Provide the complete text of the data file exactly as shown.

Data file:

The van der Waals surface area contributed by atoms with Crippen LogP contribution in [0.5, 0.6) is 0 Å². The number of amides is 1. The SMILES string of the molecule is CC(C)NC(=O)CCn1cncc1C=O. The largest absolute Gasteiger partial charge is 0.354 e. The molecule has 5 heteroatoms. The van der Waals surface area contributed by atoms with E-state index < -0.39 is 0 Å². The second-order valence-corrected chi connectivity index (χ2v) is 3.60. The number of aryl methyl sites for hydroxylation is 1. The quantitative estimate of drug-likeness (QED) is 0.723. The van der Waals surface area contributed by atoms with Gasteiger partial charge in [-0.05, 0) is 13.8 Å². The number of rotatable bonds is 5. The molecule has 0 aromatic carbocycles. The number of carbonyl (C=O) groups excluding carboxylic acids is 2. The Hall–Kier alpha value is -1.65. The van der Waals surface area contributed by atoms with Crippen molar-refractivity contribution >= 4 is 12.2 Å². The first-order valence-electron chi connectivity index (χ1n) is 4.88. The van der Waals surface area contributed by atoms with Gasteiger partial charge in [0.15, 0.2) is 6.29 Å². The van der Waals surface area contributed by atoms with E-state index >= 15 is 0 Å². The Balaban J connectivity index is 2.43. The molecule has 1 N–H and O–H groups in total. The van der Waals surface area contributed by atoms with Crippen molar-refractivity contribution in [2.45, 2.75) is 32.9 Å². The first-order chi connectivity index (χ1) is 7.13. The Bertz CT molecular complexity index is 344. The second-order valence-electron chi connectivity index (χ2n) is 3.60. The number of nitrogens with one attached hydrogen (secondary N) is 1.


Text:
The van der Waals surface area contributed by atoms with Crippen LogP contribution in [0.5, 0.6) is 0 Å². The number of amides is 1. The SMILES string of the molecule is CC(C)NC(=O)CCn1cncc1C=O. The largest absolute Gasteiger partial charge is 0.354 e. The molecule has 5 heteroatoms. The van der Waals surface area contributed by atoms with E-state index < -0.39 is 0 Å². The second-order valence-corrected chi connectivity index (χ2v) is 3.60. The number of aryl methyl sites for hydroxylation is 1. The quantitative estimate of drug-likeness (QED) is 0.723. The van der Waals surface area contributed by atoms with Gasteiger partial charge in [-0.05, 0) is 13.8 Å². The number of rotatable bonds is 5. The molecule has 0 aromatic carbocycles. The number of carbonyl (C=O) groups excluding carboxylic acids is 2. The Hall–Kier alpha value is -1.65. The van der Waals surface area contributed by atoms with Crippen molar-refractivity contribution >= 4 is 12.2 Å². The first-order valence-electron chi connectivity index (χ1n) is 4.88. The van der Waals surface area contributed by atoms with Gasteiger partial charge in [0.15, 0.2) is 6.29 Å². The van der Waals surface area contributed by atoms with E-state index >= 15 is 0 Å². The Balaban J connectivity index is 2.43. The molecule has 1 N–H and O–H groups in total. The van der Waals surface area contributed by atoms with Crippen molar-refractivity contribution in [2.45, 2.75) is 32.9 Å². The first-order chi connectivity index (χ1) is 7.13. The Bertz CT molecular complexity index is 344. The second-order valence-electron chi connectivity index (χ2n) is 3.60. The number of nitrogens with one attached hydrogen (secondary N) is 1.